- Associated Press - Wednesday, October 1, 2014

Baseball has had a history of one-game playoffs dating to Cleveland’s 8-3 victory over Boston at Fenway Park to win the 1948 American League pennant. A look back at five of the best.



In a game that still stings in New England, the Yankees and Red Sox met at Fenway for the AL East title after both finishing 99-63.

Boston built a 2-0 lead against Ron Guidry on Carl Yastrzemski’s second-inning homer and Jim Rice’s sixth-inning RBI single. New York went ahead in the seventh when Bucky Dent lofted a flyball off Mike Torrez into the screen over the Green Monster in left for a three-run homer and Thurman Munson added an RBI double against Bob Stanley. Reggie Jackson’s eighth-inning home run made it 5-2, but the Red Sox closed in the bottom half when Carl Yastrzemski and Fred Lynn singled in runs off Goose Gossage. Boston put two on with one out in the ninth before Gossage retired Jim Rice on a flyout and Yastrzemski on a popout.

“It’s a shame that this is not the World Series, that our series is not seven games and when we’re finished with each other that the season then isn’t over,” Yankees owner George Steinbrenner was quoted as saying in The Boston Globe. “We are the two best teams in baseball.”




The New York Giants and Chicago Cubs met with identical 98-55 records on Oct. 8 to replay a 1-1 tie on Sept. 23 caused by Merkle’s Boner. With the teams tied with two outs in the ninth inning at the Polo Grounds and runners at the corners on Sept. 23, Al Bridwell lined the ball to right field for an apparent single that sent McCormick home. But, seeing fans running on the field, Merkle never advanced to second.

Cubs second baseman Johnny Evers attempted to touch second - it was never clear whether he had the ball that was in play or used another - and plate umpire Hank O’Day called a forceout. With the field still filled with fans, O’Day called the game because of darkness. The NL upheld O’Day’s decision and ordered a replay, which the Cubs won 4-2 behind a four-run third on Johnny Kling’s run-scoring single, Frank Schulte’s RBI double and Frank Chance’s two-run double.



Colorado and San Diego tied for the NL wild card at 89-73, causing a one-game playoff in Denver.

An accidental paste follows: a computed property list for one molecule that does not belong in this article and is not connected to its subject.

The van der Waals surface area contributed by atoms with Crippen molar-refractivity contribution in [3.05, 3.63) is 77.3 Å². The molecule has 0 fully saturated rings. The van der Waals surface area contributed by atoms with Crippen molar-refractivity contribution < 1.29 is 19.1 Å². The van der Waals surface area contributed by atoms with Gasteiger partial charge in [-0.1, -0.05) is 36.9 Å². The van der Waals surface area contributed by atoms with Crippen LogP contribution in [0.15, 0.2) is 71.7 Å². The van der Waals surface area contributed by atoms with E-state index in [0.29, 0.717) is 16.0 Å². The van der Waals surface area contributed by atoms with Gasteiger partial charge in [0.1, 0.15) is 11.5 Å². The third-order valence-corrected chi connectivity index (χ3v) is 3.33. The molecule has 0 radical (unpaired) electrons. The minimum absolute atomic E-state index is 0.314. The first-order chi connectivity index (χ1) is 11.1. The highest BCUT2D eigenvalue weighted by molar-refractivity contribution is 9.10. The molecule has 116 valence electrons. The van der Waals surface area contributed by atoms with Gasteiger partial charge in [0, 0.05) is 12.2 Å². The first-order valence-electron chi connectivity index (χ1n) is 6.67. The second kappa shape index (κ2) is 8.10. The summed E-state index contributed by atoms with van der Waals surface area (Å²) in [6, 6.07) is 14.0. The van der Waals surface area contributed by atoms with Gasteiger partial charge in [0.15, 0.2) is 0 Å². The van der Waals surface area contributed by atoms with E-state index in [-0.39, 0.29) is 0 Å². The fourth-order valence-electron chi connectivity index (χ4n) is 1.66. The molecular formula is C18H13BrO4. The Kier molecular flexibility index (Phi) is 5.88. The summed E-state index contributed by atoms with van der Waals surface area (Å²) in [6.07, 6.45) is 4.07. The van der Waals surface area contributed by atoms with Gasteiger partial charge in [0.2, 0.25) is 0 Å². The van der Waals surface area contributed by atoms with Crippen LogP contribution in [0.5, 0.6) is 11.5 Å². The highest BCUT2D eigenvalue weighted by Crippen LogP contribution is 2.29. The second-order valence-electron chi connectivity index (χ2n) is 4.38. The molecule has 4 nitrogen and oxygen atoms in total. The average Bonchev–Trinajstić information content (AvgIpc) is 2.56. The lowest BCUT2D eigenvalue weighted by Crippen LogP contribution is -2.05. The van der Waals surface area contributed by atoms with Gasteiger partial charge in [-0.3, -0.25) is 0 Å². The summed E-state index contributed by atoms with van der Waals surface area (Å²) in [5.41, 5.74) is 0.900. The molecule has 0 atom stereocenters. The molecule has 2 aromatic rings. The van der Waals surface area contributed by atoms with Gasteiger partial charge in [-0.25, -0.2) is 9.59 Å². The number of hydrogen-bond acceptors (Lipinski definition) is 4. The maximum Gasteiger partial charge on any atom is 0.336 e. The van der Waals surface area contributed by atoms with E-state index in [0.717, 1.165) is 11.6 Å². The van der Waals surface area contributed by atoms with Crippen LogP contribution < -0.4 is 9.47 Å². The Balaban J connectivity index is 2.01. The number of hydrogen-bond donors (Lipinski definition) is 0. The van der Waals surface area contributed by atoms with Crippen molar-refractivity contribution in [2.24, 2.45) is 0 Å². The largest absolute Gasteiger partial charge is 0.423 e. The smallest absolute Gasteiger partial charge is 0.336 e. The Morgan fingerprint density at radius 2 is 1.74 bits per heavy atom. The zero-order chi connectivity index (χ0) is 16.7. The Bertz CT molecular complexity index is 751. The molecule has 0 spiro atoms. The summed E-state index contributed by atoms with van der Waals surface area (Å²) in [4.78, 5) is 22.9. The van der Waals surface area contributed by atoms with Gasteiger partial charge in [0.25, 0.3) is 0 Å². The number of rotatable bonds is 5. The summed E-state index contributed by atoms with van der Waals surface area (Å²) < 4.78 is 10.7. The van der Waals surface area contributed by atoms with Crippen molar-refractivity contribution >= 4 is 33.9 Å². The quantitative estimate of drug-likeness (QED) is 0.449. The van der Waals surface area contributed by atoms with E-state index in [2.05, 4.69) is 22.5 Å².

Scott Hairston’s two-run homer against Jorge Julio put the Padres ahead 8-6 in the 13th. Kaz Matsui and Troy Tulowitzki, who had four hits, hit consecutive doubles off Trevor Hoffman in the bottom half, and Matt Holliday tied the score with a two-run triple off the right-field wall.

Todd Helton was intentionally walked, and Jamey Carroll flied out to Brian Giles in short right. Giles’ throw home bounced in front of catcher Michael Barrett, who couldn’t hold on as Holliday swiped the plate, then lay face-down after cutting his chin with his headfirst slide. Umpire Tim McClelland made a delayed safe call, and replays were inconclusive on whether Holliday touched the plate with his left hand or was blocked by Barrett’s left foot.

“The ump said I was safe,” Holliday said. “I don’t remember. But I hit my chin pretty good. I got stepped on and banged my chin. I’m all right.”



One game wild card postseason playoffs started in 2012. The first to go extra innings was Oakland’s game at Kansas City - the first playoff game hosted by the Royals since they won the 1985 World Series.

Oakland built a 7-3 lead in a five-run sixth on Brandon Moss’ three-run homer off rookie Yordano Ventura, who had just relieved starter James Shields, and RBI singles by Derek Norris and Coco Crisp against Kelvin Herrera.

Kansas City scored three runs in the eighth and tied the score at 7 in the ninth on Nori Aoki’s sacrifice fly off Sean Doolittle, but Alberto Callaspo’s 12th-inning RBI single put the Athletics back ahead. Eric Hosmer tripled against Dan Otero with one out in the bottom half and scored on Christian Colon’s infield single - a high chopper to third. Colon stole second with two outs and came home with the winning run when Salvador Perez grounded a single just under the glove of diving third baseman Josh Donaldson.

“This will go down as the craziest game I’ve ever played,” Hosmer said. “No one believed in us before the game. No one believed in us before the season.”



Detroit lost three of its last four scheduled games while Minnesota won four in a row, wasting a three-game AL Central lead and leaving the teams tied at 86-76. The Twins, who won 1-0 at Chicago in the 2008 division tiebreaker, trailed 3-0 and led 4-3 before Magglio Ordonez’s leadoff homer in the eighth off Matt Guerrier.

Brandon Inge’s RBI against Jesse Crain in the 10th was offset by Matt Tolbert’s one-out RBI single against Fernando Rodney in the bottom half. Detroit thought it went ahead in the 12th, but with the bases loaded plate umpire Randy Marsh ruled Inge was not hit by a pitch by Bobby Keppel. The replay appeared to show the pitch grazing Inge’s billowing uniform.

Alexi Casilla then singled in the winning run against Rodney in the 12th.

“This is the most unbelievable game I’ve ever played or seen,” Twins shortstop Orlando Cabrera said.

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